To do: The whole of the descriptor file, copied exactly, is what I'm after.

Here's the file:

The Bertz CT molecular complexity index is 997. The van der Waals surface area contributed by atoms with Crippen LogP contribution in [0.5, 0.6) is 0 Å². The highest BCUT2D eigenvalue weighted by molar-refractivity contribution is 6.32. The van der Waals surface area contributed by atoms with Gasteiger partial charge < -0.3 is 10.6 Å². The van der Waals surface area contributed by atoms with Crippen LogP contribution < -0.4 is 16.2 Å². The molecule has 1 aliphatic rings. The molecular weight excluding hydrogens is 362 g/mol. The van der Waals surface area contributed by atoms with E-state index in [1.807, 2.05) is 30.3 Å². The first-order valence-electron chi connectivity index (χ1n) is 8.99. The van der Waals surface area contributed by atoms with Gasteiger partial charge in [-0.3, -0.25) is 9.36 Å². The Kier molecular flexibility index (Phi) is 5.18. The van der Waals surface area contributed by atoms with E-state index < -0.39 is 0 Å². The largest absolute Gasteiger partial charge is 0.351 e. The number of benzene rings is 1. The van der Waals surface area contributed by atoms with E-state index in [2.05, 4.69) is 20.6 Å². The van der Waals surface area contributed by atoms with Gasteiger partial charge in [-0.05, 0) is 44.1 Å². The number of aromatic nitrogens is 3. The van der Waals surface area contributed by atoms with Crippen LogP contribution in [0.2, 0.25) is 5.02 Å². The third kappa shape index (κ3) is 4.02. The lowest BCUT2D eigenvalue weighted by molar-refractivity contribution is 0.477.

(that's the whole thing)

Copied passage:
The Bertz CT molecular complexity index is 997. The van der Waals surface area contributed by atoms with Crippen LogP contribution in [0.5, 0.6) is 0 Å². The highest BCUT2D eigenvalue weighted by molar-refractivity contribution is 6.32. The van der Waals surface area contributed by atoms with Gasteiger partial charge < -0.3 is 10.6 Å². The van der Waals surface area contributed by atoms with Crippen LogP contribution < -0.4 is 16.2 Å². The molecule has 1 aliphatic rings. The molecular weight excluding hydrogens is 362 g/mol. The van der Waals surface area contributed by atoms with E-state index in [1.807, 2.05) is 30.3 Å². The first-order valence-electron chi connectivity index (χ1n) is 8.99. The van der Waals surface area contributed by atoms with Gasteiger partial charge in [-0.3, -0.25) is 9.36 Å². The Kier molecular flexibility index (Phi) is 5.18. The van der Waals surface area contributed by atoms with E-state index < -0.39 is 0 Å². The largest absolute Gasteiger partial charge is 0.351 e. The number of benzene rings is 1. The van der Waals surface area contributed by atoms with E-state index in [2.05, 4.69) is 20.6 Å². The van der Waals surface area contributed by atoms with Gasteiger partial charge in [-0.05, 0) is 44.1 Å². The number of aromatic nitrogens is 3. The van der Waals surface area contributed by atoms with Crippen LogP contribution in [0.2, 0.25) is 5.02 Å². The third kappa shape index (κ3) is 4.02. The lowest BCUT2D eigenvalue weighted by molar-refractivity contribution is 0.477.